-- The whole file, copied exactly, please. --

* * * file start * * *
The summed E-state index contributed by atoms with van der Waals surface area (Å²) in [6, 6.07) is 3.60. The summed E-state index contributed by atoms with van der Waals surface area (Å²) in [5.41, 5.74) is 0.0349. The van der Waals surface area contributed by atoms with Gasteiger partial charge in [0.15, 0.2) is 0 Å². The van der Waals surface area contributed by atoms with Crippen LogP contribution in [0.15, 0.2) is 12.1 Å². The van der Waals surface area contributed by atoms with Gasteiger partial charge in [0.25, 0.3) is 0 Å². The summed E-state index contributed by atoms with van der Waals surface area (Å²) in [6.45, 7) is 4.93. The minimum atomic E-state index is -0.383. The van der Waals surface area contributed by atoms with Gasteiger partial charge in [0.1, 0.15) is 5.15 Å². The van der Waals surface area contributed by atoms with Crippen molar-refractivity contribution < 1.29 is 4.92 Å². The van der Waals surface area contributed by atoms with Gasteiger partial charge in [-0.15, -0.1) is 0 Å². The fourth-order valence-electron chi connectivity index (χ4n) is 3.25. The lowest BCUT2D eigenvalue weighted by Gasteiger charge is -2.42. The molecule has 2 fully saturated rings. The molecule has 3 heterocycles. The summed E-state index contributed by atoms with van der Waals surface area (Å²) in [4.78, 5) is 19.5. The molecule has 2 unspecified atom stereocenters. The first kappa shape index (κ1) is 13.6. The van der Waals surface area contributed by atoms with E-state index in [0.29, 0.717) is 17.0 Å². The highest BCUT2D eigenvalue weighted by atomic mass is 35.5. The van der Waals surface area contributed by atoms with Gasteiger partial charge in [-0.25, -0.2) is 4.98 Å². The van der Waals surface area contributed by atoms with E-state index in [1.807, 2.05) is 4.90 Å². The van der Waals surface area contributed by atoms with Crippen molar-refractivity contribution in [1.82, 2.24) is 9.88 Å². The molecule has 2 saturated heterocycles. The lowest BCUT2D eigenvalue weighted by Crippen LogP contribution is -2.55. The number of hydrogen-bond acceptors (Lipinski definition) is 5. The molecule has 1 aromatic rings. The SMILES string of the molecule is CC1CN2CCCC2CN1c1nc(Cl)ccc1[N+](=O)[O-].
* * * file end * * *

The summed E-state index contributed by atoms with van der Waals surface area (Å²) in [6, 6.07) is 3.60. The summed E-state index contributed by atoms with van der Waals surface area (Å²) in [5.41, 5.74) is 0.0349. The van der Waals surface area contributed by atoms with Gasteiger partial charge in [0.15, 0.2) is 0 Å². The van der Waals surface area contributed by atoms with Crippen LogP contribution in [0.15, 0.2) is 12.1 Å². The van der Waals surface area contributed by atoms with Gasteiger partial charge in [0.25, 0.3) is 0 Å². The summed E-state index contributed by atoms with van der Waals surface area (Å²) in [6.45, 7) is 4.93. The minimum atomic E-state index is -0.383. The van der Waals surface area contributed by atoms with Gasteiger partial charge in [0.1, 0.15) is 5.15 Å². The van der Waals surface area contributed by atoms with Crippen molar-refractivity contribution < 1.29 is 4.92 Å². The van der Waals surface area contributed by atoms with Gasteiger partial charge in [-0.15, -0.1) is 0 Å². The fourth-order valence-electron chi connectivity index (χ4n) is 3.25. The lowest BCUT2D eigenvalue weighted by Gasteiger charge is -2.42. The molecule has 2 fully saturated rings. The molecule has 3 heterocycles. The summed E-state index contributed by atoms with van der Waals surface area (Å²) in [4.78, 5) is 19.5. The molecule has 2 unspecified atom stereocenters. The first kappa shape index (κ1) is 13.6. The van der Waals surface area contributed by atoms with E-state index in [0.29, 0.717) is 17.0 Å². The highest BCUT2D eigenvalue weighted by atomic mass is 35.5. The van der Waals surface area contributed by atoms with Gasteiger partial charge in [-0.25, -0.2) is 4.98 Å². The van der Waals surface area contributed by atoms with E-state index in [1.807, 2.05) is 4.90 Å². The van der Waals surface area contributed by atoms with Crippen molar-refractivity contribution in [1.82, 2.24) is 9.88 Å². The molecule has 2 saturated heterocycles. The lowest BCUT2D eigenvalue weighted by Crippen LogP contribution is -2.55. The number of hydrogen-bond acceptors (Lipinski definition) is 5. The molecule has 1 aromatic rings. The SMILES string of the molecule is CC1CN2CCCC2CN1c1nc(Cl)ccc1[N+](=O)[O-].